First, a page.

Friday, August 12, 2011

The Red Tent: A Book Club Request and (Re)Read

I know, I know: worst book club blog ever.  As it is unproductive to discuss these failings I won't do more than mention them, and I'll jump right into The Situation:  Because she is the only friend who consistently texts me during my "free time" (i.e. after 9:30 p.m.), Helen often has my full attention.  Therefore, when she asked if the book club was rolling (#sad face) and if I'd like to read The Red Tent, it seemed to me a reasonable time to revive the blog, even if only for us two.  So.  Helen and I will be reading (or rereading, as the case may be) Anita Diamant's lovely retelling of the biblical story of Dinah.  Please join us (particularly if you haven't read this one yet, as I can recommend it wholeheartedly) and check back to join the discussion.  

Friday, February 25, 2011

Let's Start Discussing

Who’s ready for a discussion of the first half (or so) of our book, through “How to Tell a True War Story”?

The Things They Carried is a compilation of war “stories” and remembrances that reads as a novel, told in the literal sense. Rife with visceral realities, O’Brien succeeds in conveying not the successes or failures of war, but rather the reality of living the war on boys who are given the responsibilities of men.

In the title essay/story“The Things They Carried,” are the tangible or intangible things more burdensome to carry? What does O'Brien mean when he says, "They carried their principles in their feet"?

What’s a true war story? Is it about battles and lives won and lost; or the tedium of being at war; or the effects of anxious boredom? How is a true war story “never about war”? How is a true war story “never moral”?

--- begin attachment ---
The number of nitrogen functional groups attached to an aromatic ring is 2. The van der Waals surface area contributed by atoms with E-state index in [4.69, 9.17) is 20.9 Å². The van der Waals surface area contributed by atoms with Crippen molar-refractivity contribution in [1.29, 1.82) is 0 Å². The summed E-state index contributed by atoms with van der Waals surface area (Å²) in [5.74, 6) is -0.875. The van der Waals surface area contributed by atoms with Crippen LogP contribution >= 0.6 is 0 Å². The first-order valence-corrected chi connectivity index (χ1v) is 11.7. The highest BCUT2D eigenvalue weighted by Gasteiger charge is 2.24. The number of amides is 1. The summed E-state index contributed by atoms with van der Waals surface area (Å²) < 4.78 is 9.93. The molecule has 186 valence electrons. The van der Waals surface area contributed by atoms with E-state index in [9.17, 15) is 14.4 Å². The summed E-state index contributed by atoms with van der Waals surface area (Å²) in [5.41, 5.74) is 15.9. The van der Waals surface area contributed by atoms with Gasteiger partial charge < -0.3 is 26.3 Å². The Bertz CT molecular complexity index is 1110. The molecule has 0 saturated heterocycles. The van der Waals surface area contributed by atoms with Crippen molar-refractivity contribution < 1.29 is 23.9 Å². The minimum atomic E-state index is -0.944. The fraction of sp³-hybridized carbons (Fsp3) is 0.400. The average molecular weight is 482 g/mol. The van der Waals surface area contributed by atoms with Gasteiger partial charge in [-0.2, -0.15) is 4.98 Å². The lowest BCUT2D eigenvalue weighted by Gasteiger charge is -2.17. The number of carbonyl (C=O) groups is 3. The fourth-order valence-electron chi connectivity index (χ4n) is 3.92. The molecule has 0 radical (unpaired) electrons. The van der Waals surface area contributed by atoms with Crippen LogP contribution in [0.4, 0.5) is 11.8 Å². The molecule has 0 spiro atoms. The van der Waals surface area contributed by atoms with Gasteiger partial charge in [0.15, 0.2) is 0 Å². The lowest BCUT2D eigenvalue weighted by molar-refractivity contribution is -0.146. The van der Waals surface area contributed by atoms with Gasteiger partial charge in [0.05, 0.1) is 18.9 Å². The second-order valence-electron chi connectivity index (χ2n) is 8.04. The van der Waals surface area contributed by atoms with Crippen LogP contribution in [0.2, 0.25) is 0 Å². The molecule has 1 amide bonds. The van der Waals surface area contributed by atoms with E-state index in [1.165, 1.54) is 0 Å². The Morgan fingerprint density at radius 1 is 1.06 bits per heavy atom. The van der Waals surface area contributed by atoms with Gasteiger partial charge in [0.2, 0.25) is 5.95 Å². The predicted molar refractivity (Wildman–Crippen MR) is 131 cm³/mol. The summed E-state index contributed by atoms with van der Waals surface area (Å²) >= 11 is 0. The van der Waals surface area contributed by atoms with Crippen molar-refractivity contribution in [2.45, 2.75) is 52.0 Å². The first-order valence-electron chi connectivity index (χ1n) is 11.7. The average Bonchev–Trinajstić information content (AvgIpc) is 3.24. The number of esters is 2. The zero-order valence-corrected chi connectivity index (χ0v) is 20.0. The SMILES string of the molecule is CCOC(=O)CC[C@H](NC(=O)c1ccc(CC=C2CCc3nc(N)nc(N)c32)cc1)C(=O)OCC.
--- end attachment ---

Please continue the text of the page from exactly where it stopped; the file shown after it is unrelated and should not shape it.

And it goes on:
Culturally speaking, the Vietnam War did not produce “war heroes.” It’s a controversial statement, and I don’t aim to argue that some of the men who enlisted or were drafted and went to Vietnam were not heroes; but it is known that when they returned home they were largely not given a “hero’s welcome,” and this, coupled with fighting an ambiguous, unwinnable war, has impeded veterans’ ability to heal psychologically. In “On Rainy River,” O’Brien was paradoxically a coward if he chose to flee to Canada and a coward for not and ultimately fighting a war he was against. Let’s talk about why Elroy Berdahl was a hero and O’Brien was a coward.

Wednesday, January 19, 2011

First Book-of-the-Year

by Emily

My book club pick: The Things They Carried by Tim O’Brien. I know some of you may be groaning at the recommendation of a Vietnam war story, but resist the urge to make hasty judgments. A Pulitzer finalist, The Things They Carried is a novel that explores the way a story is told and the concept of truth. You should read this one.

Monday, January 3, 2011

New Year; New Book Club Plan

by K.A. Lewis

After a very slow fall (the season, I mean, and only a small bit of actual descent) I, for one, am ready to get back on the online book club wagon.  And there is a plan.  The big question: how to choose books?  A: I'm gonna let you do it.  I spoke to a number of people in other successful clubs, and my favorite solution to the "which book now?" issue was to have each member take turns selecting a title.  A scattering of choices based on individual interests should inherently introduce variety, and hopefully lead to a not unwelcome sense of investment in the club.  Right?  What do you think?  Seriously, I'm too indecisive for this job, but as I'm who you're stuck with you are just going to have to Sign Up and Send Feedback.  To begin I'll compile a list of book-pickers, which will then have to be arranged.  Possibly I'll use the order names are volunteered or maybe a more scientific system is called for: Level-of-Awesomeness or simply Birth Date (either way I think we can make a strong case that Emily K, born January 9, should be first *wink*).  Once said list is in place and the dear reader at the top (ahem, Emily) has made his/her choice I'll post again with our next book.

Please (pretty, pretty please...) post your name and date of birth in the comments.  For kicks and so that we can get to know each other a bit better you can include a few of your likes and dislikes, Amélie style (idea credit: Shannon O).  My Entry: "Kristin; June 14; I enjoy riding in cars alongside moving trains and paying with exact change.  I dislike the smell that tomato vines leave on my skin, when bands that repeat their own name in every song, and the term "lover"."  I sincerely hope that this list will morph with time, you can always pass or trade when your turn comes up, and really no pressure.  Just let us know you are here.  And that you are awesome.